Not all testing of a new transportation system focuses on what could go right. Sometimes you also need to see what might happen when things go wrong. That was the case earlier today, when SpaceX blew up a rocket in order to test an important safety system for the Crew Dragon project.
Kenneth Chang at The New York Times reported on the test. Its purpose? Exploring how Crew Dragon’s safety systems would work in the event of an emergency. As one might expect, the test was unmanned:
The passengers this time were two test dummies filled with sensors to measure the forces a real crew would experience should they ever need to be saved by the capsule’s escape system.
The test was conducted at the John F. Kennedy Space Center in Cape Canaveral, Florida; roughly 9 minutes after the capsule detached from the rocket, it landed in the Atlantic Ocean.
This test was critically important for SpaceX, as NASA required it to be successful before allowing astronauts to use this system.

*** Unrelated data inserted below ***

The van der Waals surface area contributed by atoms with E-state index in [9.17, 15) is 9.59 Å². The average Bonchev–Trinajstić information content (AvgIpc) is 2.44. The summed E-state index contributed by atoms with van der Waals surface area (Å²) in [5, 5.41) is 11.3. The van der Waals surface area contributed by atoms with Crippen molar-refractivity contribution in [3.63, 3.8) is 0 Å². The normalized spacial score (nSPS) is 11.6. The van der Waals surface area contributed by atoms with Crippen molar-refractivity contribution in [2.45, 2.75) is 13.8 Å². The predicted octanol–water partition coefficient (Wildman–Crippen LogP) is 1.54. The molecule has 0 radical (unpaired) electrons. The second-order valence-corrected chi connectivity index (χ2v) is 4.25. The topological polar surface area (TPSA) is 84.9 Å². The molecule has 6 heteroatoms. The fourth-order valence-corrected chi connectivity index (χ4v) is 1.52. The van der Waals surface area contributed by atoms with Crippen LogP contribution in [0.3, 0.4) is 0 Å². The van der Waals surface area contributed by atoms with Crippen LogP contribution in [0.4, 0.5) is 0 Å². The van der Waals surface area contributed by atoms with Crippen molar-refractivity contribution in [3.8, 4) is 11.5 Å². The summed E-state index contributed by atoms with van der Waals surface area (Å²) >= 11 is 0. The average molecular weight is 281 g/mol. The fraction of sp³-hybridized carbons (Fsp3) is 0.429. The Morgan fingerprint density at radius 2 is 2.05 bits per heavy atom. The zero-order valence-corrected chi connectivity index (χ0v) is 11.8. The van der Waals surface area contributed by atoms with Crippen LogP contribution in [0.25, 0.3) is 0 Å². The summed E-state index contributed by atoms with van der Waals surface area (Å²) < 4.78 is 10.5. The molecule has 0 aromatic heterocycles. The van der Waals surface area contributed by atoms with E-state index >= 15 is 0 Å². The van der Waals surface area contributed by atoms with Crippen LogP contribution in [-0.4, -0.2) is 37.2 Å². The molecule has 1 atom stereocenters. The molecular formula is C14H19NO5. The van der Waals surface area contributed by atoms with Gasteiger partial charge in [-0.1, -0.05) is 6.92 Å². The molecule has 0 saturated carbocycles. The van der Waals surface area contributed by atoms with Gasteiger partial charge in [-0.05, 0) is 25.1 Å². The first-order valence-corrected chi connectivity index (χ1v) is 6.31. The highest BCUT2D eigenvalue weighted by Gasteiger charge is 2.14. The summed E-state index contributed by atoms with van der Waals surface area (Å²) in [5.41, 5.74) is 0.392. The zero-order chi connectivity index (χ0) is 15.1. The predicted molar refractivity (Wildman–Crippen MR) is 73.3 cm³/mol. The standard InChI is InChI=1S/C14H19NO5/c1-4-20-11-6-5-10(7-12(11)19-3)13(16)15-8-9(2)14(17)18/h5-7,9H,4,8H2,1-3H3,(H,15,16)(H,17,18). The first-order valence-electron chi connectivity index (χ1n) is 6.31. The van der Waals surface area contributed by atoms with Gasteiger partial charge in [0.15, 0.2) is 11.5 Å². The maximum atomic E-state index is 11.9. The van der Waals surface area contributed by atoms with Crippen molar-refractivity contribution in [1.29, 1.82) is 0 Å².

Up next for SpaceX? Cleaning up the debris left behind from the test, including one booster — B1046 — which had traveled to space on 3 previous occasions.
As far as scientists intentionally blowing things up relating to space, this went off a whole lot better than that one Mr. Show sketch about blowing up the Moon.
If all goes well, SpaceX’s first passengers to the International Space Station will be astronauts Douglas G. Hurley and Robert L. Behnken. According to the Times’s report, that mission could take place as soon as March.
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